Stifling a sob and a tear from running down her cheek, Lila asked, “Your people. My people. What or who are these?”

The air is damp and humid around this riverbed. The ground is soggy and wet. Papyrus reeds sprout from it, ascending majestically into the air. Close by, bamboo trees hang loosely over the running river, letting momentary sunshine and shade switch over the water’s surface. A toddler crawls on the soggy ground, her tiny feet wading through the mud with tremendous difficulty.

“Lii-ii-laaa”, a voice is faintly heard calling, muffled and distant.

“Liii-iiii-laaaa”. The voice grows pensive.

“She could be stuck in the mud”, another higher-pitched, equally worried voice fills in the silence between the calls.

“Is there a quicksand pit nearby?” Marjorie asks apprehensively.

“The Mistress has ever mentioned such”, Rebeca, miss high-pitch, replies, her eyes aghast with terror.

“If she dies we will hang!” they both say simultaneously, hands now shaking.

The toddler, now seated on the muddy ground, is licking mud off her thumbs. She chokes. Her cry begins as a slight stifled cough; then a long drawn out scream rising faster than her two caretakers can run. The damp humid air is no longer still; filled with screams, the shuffling of feet and rustling papyrus reeds as they both follow the direction of the screams.

“Oh God, she is filthy”, Marjorie almost cries out upon stumbling, almost stepping on Lila.

Rebeca picks her up and begins wiping her mud stained face with a tablecloth that before, was neatly folded in her apron pocket.

“We need to wash her in the river, lest The Mistress bumps into us sneaking her home.” Rebeca nods.

They wade the muddy ground, place the child on an obsidian rock and proceed to strip her and wash her spotless. Her incessant cries having waned into short spaced-out sobs.

“You’ll need to wrap her in your apron.”

And so it was that Lila, a tiny little mess of a thing, found herself asleep on the floor of a mud hut, her dark-skinned caretakers all the while on the lookout for The Mistress’ arrival from the concert hall. On this day they did manage to return her to the main house unnoticed. Why unnoticed? The Mistress would have had them killed if she’d seen her only child wrapped in a dark-skinned girl’s apron – hang openly for five days in the courtyard for every other servant to see, shudder in fear and stifle any thoughts of rebellion.

As the seasons came and went, Lila grew. She began to notice differences among herself and her loving caretakers – Marjorie and Rebeca – names which she would later realize were given to them by mamma, a consequence of her not wanting to learn pronunciations of the longer, vowel-filled names of the black folk. She began to notice they were different from her and her parents; that they weren’t pale-skinned. She began to notice how often mamma teased them both for their pronunciation of English gutturals. She too began to see them in a different light. They both occasionally wore a grim appearance – a somewhat kind of reminiscing of a past life, past deeds, past adventures now lost to time.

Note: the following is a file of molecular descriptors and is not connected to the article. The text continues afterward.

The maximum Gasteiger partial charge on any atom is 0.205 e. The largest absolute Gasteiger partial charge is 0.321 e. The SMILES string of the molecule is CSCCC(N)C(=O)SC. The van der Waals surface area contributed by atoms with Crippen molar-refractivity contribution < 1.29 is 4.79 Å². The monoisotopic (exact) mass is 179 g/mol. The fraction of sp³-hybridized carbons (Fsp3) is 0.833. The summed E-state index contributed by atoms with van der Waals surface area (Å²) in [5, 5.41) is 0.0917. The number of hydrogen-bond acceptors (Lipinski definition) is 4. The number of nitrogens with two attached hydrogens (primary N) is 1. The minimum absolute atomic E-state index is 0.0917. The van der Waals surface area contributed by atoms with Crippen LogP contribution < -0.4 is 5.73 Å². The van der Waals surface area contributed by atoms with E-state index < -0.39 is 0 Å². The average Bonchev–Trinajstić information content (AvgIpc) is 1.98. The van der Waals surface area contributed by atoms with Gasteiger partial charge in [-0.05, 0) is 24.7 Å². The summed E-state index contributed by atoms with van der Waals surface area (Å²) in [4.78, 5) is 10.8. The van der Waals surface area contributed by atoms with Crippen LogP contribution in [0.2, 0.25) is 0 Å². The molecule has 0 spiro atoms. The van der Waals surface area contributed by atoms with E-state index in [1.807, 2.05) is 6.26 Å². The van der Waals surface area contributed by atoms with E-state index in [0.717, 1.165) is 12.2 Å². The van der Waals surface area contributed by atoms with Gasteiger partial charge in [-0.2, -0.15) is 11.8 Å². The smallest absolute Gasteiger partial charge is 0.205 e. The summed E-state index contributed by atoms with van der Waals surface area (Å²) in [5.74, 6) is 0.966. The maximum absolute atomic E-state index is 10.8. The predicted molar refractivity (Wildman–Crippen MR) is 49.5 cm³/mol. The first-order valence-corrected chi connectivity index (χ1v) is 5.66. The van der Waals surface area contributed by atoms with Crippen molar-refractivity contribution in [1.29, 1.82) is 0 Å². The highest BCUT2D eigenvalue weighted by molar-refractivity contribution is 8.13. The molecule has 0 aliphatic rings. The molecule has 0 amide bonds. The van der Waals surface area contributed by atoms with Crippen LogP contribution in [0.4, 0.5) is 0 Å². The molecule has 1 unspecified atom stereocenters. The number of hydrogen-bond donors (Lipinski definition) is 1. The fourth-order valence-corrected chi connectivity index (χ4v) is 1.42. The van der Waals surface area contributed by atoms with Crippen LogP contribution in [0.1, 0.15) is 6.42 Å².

Looking outside her window she would see men laboring away; carrying hay from fields to the stalls, sweating profusely while tilling the land under the scorching heat of the sun, breaking the newly acquired horses, harvesting cotton, washing the carriages… She often wondered what the point of all the activity, in this place she called home, was. Why could she not play with the men’s children? Why were her, mamma and papa the only pale-skinned one’s around this place? Why were the men always grim-faced, wearing looks that eventually left their faces looking ugly?

As though in answer to her questions, one night, she was awoken by chants and yells, the choking smoke of burning wood, burning hay and commotion everywhere. Leaving the confines of her room hesitantly, she was met by a gust of hot dry air – the paintings on the walls, the carpets on the floor, the wooden stairway – all aflame.

Rebecca’s frame took shape at the side of her eye and next she felt her feet leave the ground. She was back in her room, Rebeca having sat her inside her wardrobe. With her voice pensive and heaving but still high- pitched, she spoke of all that Lila had been observing over the years, although Lila didn’t quite understand it at the time.

“I am a black woman,” she said.

But how was Lila to know what a black woman was?

Hadn’t Rebeca and Marjorie both chosen to be one of them? They lived in the main house most of the time, at least the time she needed them they were always at beck and call; hadn’t they chosen to share with herself, mamma and papa’s pain and pleasure?

Lila could see it in Rebecca’s face. She was undecided whether to leave her or share in her bitter destiny. She wasn’t decided on whether to go back to the highlands or stay, she repeated, quite profusely. Lila’s response: “I’ll come with you”.

She greatly belied her pleasure by saying, after a long long silence during which she wiped away the tears which had stained her cheeks. “I will not want you to come with me”. “Why not?” Lila asked.

She turned towards Lila, her eyes aflame with hot tears. “Because it’s not safe for you. They will kill you. My people will. Without asking questions, without wanting to know your name or what our relationship is.”

Stifling a sob and a tear from running down her cheek, Lila asked, “Your people. My people. What or who are these?”

12 replies on “Lila”

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